Hindu wedding ceremonies can vary according to the area they are held in (eg a North Indian wedding will differ from a South Indian wedding.) This “Order of Service” is constructed from the internet and may not be accurate.

Marriages are often arranged
Marriages join 2 families, not just 2 individuals
Astrologers choose an auspicious date from the Hindu lunar calendar
The bride’s parents pay for the wedding
If not recognized in law, the couple will have to go to a civil registry office as well
It is conducted in Sanskrit as well as in the local language
The ceremony is conducted by a priest or pundit, a man belonging to to the Brahmin caste
The actual ceremony lasts 2-3 hours; the whole event lasts 2-3 days or longer
The ceremony takes place at the bride’s house or in her home town
Guests dress formally, black should be avoided; women do not need to cover their heads any more
The couple choose the music – usually romantic Bollywood tunes
The bride’s robe is white (symbolising purity). She can change into a red gown (symbolizing wealth and fertility)
It is customary for the bride to wear gold bracelets, anklets, and hair ornaments

The day before:
The bride-to-be has a  non-alcoholic party with her female family and friends during which her hands and feet are decorated with henna
A canopy of flowers is erected
A priest celebrates Ghari puja to welcome the couple to their new life together, to get rid of evil and to ask for prosperity

The groom’s arrival on the wedding day:
It is considered bad luck for the couple to see each other before the ceremony starts
The groom arrives at the bride’s house in a cavalcade of cars
The bride’s mother and father signify their approval of the match by putting a garland (Jayamaala) round his neck and putting a spot of sindoor on his forehead
The bride’s female relatives snatch the groom’s garland away and try and take his shoes as well for ransom!
The groom’s sisters rattle pots of coins and rice to scare away evil spirits as the groom proceeds to the decorated  mendap or canopy under which the ceremony will take place
On the way he steps on a pot and breaks it to symbolise his strength and virility
His feet are washed by the bride’s parents
The bride arrives accompanied by her maternal uncles to music of her choice
The bride’s feet are ritually washed with milk
Meanwhile the groom is seated under the canopy and offered honeyed yogurt (Madhu parka)

The ceremony:
(1) Hasta melap (joining of hands).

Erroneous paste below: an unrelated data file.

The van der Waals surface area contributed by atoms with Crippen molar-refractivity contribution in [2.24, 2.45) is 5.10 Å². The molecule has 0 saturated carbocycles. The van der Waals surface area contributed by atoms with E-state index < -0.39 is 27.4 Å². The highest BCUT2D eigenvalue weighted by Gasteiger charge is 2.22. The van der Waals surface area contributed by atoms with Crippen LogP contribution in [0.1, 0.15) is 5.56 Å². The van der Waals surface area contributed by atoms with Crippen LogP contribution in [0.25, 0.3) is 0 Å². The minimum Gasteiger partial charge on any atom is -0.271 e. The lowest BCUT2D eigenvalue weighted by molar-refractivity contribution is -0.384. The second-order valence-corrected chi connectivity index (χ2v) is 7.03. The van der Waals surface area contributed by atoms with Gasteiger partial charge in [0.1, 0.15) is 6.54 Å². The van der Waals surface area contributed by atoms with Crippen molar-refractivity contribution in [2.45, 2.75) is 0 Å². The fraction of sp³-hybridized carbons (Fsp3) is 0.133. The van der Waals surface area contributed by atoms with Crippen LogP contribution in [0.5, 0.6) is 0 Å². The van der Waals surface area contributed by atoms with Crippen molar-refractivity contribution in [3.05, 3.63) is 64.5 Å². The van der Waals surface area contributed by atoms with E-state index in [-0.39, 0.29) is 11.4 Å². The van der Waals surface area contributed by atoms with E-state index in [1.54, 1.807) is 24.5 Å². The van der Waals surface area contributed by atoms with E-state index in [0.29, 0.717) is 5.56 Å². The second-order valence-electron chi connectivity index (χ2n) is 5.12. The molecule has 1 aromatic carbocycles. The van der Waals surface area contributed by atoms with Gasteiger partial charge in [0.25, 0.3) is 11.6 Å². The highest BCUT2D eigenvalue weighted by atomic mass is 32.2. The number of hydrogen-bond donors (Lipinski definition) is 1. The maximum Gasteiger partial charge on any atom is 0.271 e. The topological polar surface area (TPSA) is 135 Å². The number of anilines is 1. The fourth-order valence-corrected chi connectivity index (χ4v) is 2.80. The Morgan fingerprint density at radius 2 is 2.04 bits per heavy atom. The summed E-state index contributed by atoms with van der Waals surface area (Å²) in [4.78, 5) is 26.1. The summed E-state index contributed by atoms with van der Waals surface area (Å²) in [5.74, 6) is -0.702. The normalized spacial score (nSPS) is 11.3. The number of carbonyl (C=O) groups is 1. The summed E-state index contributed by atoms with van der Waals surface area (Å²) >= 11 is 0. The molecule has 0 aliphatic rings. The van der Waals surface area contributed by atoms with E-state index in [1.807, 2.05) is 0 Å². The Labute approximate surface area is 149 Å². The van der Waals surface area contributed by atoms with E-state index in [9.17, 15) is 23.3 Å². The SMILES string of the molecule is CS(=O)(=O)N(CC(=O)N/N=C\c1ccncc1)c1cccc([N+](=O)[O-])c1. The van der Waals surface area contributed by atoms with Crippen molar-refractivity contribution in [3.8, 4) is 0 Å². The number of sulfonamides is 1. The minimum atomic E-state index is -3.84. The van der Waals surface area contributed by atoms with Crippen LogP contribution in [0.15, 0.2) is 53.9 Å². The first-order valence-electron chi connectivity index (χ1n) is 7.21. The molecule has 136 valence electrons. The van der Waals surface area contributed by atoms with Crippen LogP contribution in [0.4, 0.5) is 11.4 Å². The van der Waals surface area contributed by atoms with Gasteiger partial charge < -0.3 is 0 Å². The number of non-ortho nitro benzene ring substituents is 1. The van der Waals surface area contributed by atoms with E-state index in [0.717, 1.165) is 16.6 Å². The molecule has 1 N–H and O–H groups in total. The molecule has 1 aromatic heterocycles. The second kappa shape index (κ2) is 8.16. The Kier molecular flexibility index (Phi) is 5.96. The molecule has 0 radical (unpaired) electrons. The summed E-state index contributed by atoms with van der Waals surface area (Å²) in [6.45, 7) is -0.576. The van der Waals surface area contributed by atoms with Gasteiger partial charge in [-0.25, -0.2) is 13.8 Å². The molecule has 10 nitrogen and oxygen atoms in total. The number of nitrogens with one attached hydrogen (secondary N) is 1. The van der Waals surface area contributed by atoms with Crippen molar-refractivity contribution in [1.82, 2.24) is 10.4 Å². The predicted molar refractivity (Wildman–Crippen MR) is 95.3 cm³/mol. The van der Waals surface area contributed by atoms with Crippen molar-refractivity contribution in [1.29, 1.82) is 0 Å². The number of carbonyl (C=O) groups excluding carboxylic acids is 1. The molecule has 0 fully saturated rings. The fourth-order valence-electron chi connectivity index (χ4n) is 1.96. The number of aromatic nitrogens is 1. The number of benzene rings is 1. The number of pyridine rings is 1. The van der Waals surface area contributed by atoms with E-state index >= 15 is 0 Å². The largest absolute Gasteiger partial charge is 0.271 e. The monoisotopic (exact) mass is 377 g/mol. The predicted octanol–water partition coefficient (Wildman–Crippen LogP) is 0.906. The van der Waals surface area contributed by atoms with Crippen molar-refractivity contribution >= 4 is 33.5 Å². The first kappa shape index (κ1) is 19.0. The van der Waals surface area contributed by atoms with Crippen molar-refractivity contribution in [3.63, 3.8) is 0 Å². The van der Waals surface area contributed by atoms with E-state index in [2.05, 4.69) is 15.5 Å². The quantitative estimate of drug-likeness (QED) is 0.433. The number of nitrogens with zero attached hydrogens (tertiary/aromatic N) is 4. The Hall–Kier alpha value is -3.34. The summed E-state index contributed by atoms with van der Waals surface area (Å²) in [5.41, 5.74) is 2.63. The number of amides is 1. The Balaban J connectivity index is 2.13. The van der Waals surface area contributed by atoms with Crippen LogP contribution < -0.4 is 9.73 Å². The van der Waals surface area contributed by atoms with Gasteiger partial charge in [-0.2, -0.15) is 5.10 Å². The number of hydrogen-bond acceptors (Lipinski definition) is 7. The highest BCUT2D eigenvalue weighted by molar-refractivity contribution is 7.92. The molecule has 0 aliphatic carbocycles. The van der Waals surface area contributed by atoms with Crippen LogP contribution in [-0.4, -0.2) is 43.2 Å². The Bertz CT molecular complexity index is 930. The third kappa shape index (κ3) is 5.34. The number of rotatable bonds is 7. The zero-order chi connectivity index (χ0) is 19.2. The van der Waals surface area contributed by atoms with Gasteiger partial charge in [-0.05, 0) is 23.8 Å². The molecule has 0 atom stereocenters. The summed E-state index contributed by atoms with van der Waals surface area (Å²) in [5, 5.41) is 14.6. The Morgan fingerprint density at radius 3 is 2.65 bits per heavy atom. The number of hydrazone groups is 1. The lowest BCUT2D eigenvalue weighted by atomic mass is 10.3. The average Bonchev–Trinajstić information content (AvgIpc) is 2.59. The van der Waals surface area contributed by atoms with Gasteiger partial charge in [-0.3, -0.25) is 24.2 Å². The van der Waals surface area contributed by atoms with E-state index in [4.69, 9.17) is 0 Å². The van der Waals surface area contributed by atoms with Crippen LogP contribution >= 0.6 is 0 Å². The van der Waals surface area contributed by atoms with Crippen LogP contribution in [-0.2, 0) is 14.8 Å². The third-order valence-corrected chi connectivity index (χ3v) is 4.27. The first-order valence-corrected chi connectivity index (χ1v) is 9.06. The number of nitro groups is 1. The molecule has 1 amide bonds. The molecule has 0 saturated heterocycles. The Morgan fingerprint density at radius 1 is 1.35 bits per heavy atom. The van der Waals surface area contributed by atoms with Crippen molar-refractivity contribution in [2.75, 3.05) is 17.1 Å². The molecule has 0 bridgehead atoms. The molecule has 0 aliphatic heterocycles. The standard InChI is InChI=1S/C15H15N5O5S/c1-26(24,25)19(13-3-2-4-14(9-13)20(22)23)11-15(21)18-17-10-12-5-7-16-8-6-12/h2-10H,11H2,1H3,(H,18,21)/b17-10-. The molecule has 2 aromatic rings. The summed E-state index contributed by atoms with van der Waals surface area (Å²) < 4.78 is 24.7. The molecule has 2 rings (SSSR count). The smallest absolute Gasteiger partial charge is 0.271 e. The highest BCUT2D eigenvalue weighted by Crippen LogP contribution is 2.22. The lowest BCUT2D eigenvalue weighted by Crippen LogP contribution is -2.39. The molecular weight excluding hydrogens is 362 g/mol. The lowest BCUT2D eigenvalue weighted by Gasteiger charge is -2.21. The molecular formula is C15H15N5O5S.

As the priest chants the bride’s right hand is placed into the groom’s right hand.

(2) Kanyadaan (daughter donation)
24 threads of cotton are wound around the shoulders of bride and groom, “binding them for life”. Alternatively a white cloth is attached to her sari and to his scarf.

(3) Lighting the fire.
The fire God, Agni, is invited to witness the union. The couple’s right hands are tied together. In their palms are rice (for wealth), oats (for health) and leaves (for prosperity). These are offered to the fire.

(4) Lawan Phere.
The couple walk around the fire 4 or more times. Each time round they stop to touch a stone in their path (symbolising an obstacle they will overcome). Four laps stand for the 4 human goals of Hinduism – faith, financial stability, procreation and liberation of the soul.

(5) Saptapadi,( seven steps)
Facing north the couple take seven symbolic steps together. Each step calls upon God to bless the couple for (1) strength (2) food (3) progeny (4) family (5) prosperity (6) happiness (7) life-long friendship.
The bride moves to the groom’s left side so his right side is free to take on the world.

(6) Saubhagya Chinya
The groom puts a spot of sindoor on the bride’s forehead and welcomes her as his partner.
He also places a necklace round her neck symbolizing love, integrity and devotion.

(7) Anna Prashana
The couple feed each other with sweetmeats as tokens of their fidelity and love.

(8) Ashirwaad (the end) The couple receive blessings from the priest, parents, close relatives and friends.
Dinner is served during which games are played e.g. untieing the cotton threads that bind the couple together; this tests how much patience they have with each other!
They also fish a coin out of a bowl of red milk – the one who finds it first will be the dominant partner in the marriage!

(9) Departure
After the farewells, and her brother covering her head with a shawl, the bride departs by car with her new husband to his house, stopping off at the temple on the way.

(1) atschool.eduweb.co.uk/carolrb/Hinduism/wedding
(2) confetti.co.uk/article/view/5051-8180-1-Hindu_weddings
(3) bbc.co.uk/religion/religions/hinduism/ritesrituals/weddings
(4) en.wikipedia.org/wiki/Hindu_wedding

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